There’s a trend afoot, and it’s an important one: In 2017, we are witnessing many practical recording engineers moving away from the fetishization of vintage vocal microphones. One could say the same for vintage instruments, too, but it’s on the “money channel” where this seismic move is viewed as the most profound. Instead of investing thousands of dollars into just one premium yet old microphone (which can actually sound quite different from another of the very same make and model, as everything ages differently), more engineers are buying new “boutique” microphones. By and large, they are picking modern-featured and ultra-versatile models, even mass-produced ones. Others are discovering budget-priced models that actually measure up (e.g., they are not only cheaper and aesthetically similar) to their vintage inspirations. Vanguard Audio Labs’ V13 multipattern tube LDC is a perfect example of the latter. The company is apparently seeking a good first impression by offering this complete and fully featured microphone kit.
The V13 employs a 34 mm edge-terminated, gold-sputtered 3 μm Mylar dual-capsule assembly with a total of nine polar positions, including those useful in-between cardioid, omni, and figure-8 positions. Vanguard notes its “European” tube comes stock, with users able to install 12AX7, 12AT7 or 12AY7 tubes to taste. On its body are switches for the high-pass filter and -10 dB pad as well as a polar pattern switch on the power supply. Output passes through a custom-wound transformer. The VLSM shock mount has an open front and suspension rings that promise to be sag-free, and would even fit a number of other mics. In all, the V13 kit comes with microphone, power supply, shock mount, multipin cable, mic box and aluminum carrying case.
All the above is available at a shocking $799 street. At this price point, allow me to assume I know what you’re thinking: “This is just another overly-bright budget LDC.” And you’re wrong. In fact, it is more of a warm, thick and classy presentation than you’d ever expect.
In use, I christened the V13 via male vocals with no HPF or pad engaged, placed about four inches out with a pop filter employed, amplified via my standard-bearer microphone amp, the Millennia Media STT-1. There were no sibilance issues, plenty of low-mids, just enough top-end and a lack of distortion, all with very pleasant (not too jumpy) dynamics.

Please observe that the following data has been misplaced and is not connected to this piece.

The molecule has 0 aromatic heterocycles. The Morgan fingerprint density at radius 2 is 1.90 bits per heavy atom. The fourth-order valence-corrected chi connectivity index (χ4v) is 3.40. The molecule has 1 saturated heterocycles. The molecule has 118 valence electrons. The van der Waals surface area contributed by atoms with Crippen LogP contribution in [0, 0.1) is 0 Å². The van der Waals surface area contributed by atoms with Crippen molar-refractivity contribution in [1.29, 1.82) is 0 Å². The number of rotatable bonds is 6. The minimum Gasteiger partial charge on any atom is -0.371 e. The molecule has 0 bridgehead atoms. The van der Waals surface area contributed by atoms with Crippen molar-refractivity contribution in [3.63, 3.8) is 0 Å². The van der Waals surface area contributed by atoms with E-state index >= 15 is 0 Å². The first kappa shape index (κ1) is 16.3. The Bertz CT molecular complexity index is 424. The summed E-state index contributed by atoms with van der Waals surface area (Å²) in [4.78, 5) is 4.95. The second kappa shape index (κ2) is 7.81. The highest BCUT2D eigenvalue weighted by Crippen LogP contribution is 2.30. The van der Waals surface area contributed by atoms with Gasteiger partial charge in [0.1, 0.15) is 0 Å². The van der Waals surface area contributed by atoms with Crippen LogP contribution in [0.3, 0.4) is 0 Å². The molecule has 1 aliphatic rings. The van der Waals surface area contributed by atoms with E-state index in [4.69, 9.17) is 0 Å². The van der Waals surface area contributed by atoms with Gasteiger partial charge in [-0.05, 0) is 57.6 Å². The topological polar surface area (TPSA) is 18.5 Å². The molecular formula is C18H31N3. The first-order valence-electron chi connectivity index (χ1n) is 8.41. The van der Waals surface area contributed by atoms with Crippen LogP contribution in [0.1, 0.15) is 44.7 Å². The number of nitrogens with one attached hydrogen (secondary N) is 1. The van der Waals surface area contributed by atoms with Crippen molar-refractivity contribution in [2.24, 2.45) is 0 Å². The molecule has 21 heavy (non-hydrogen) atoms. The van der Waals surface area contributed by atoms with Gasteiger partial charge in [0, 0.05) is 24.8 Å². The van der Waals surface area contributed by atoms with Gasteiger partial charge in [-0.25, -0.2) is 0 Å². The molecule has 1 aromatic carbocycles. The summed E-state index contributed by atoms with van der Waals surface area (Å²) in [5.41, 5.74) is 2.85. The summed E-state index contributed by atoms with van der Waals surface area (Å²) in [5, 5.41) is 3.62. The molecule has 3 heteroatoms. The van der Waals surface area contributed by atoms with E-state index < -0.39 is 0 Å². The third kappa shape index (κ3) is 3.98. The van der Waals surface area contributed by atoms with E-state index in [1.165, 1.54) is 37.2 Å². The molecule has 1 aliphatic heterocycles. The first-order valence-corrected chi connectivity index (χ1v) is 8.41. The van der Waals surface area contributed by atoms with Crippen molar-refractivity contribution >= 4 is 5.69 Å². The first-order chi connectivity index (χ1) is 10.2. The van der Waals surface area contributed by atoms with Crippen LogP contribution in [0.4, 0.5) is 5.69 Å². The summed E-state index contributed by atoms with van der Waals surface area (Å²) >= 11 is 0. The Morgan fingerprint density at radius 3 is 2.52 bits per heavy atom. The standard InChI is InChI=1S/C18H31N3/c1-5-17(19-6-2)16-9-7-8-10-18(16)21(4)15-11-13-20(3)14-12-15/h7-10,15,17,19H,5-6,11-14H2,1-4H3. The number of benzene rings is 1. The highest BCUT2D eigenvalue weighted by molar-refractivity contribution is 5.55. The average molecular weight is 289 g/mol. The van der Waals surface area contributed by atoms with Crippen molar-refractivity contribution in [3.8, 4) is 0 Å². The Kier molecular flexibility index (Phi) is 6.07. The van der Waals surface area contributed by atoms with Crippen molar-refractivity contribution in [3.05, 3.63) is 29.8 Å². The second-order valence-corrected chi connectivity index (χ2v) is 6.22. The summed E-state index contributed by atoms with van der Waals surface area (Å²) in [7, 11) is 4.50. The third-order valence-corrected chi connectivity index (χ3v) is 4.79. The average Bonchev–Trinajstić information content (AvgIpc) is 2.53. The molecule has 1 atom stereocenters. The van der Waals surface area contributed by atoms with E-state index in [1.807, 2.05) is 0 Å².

Liking its strong bottom-end, I tried the V13 on a cajon, particularly trying to grab the boom whilst a small diaphragm condenser (SDC) grabbed the slap. It worked nicely with a satisfying belly thump to each downbeat. For drum room, I placed the V13 behind a drummer’s throne, about three feet off the floor and received some useful tone with un-scooped low-mids and enough bottom to add fullness, especially following some firm compression.
Wondering now about the V13’s high-frequency response, I placed it on acoustic guitar in a position that can be a little dark or inarticulate. Conversely, I placed the V13 up where neck meets body, too. In both positions, the V13 grabbed sounds I liked. Its smooth high-end response was ample, but never too bright. Excessive peaks seemed to get just a little compression massage; all that strong mid-response wasn’t too muddy like I thought it might be.
Vanguard Audio Labs’ V13 LDC microphone.
The V13’s pattern selections behaved in typical fashion for a dual diaphragm LDC. Cardioid was directional with a reasonably smooth sound to the off-axis leakage. Omni was a bit thinner than cardioid and a touch directional at high frequencies, with no proximity effect. Figure-8 was typically midrange-sculpted with a little waist built-in, but comparably with more bottom end and a bit more output level overall, with side nulls as deep as a ribbon. Personally, I love the V13’s patterns one or two clicks away from cardioid—they get colorful with personality-plus, all kindly forgiving.
My not-that-grand Yamaha upright piano was quite accurately reproduced by the V13, or should I say “pleasantly reproduced,” as the V13 effectively softened dynamics, rounded out its weak low-mids and warmed it all up—not completely unlike a trip through analog tape.
The V13’s much-touted shock mount did indeed securely hold its cargo (and looked good while doing it), but it is slightly saggy at the tension point; it’s okay if untouched, but vulnerable to sag if bumped. The power supply feels properly sturdy and operates to spec, but the 7-pin cable is marginal in quality, with thin construction and barely enough length; in fact, I tripped over it repeatedly as it needs about four more feet to drape sufficiently in most applications.
At this link, you can hear a song by Grey Revell featuring the V13 capturing all tracks. In particular, the verse vocals are cardioid (with no HPF) up close; pre-chorus vocals are in omni (with no HPF) and backed off about 1.5 feet; and the chorus vocals are in omni (with HPF), right on top of the mic. As such, the V13 shows overall vocal versatility.
I found the V13 to be, in a word, “flexible.” Its inherent frequency-balanced neutrality, pleasantly contained dynamics and multi-pattern “in-between” settings allow it to recreate seemingly any source with a natural, light euphony. Few mics I’ve used sound so pleasant, warm, full and bright without hype. And I’ve never encountered a microphone that’s so expensive-sounding at this price point.
So there you have it: This is a top-performing and fully featured, multi-pattern, large diaphragm, tube-condenser microphone in a complete kit for only $699. The writing is on the wall, vintage microphone royalty: Your reign is coming to an end.
Vanguard Audio Labs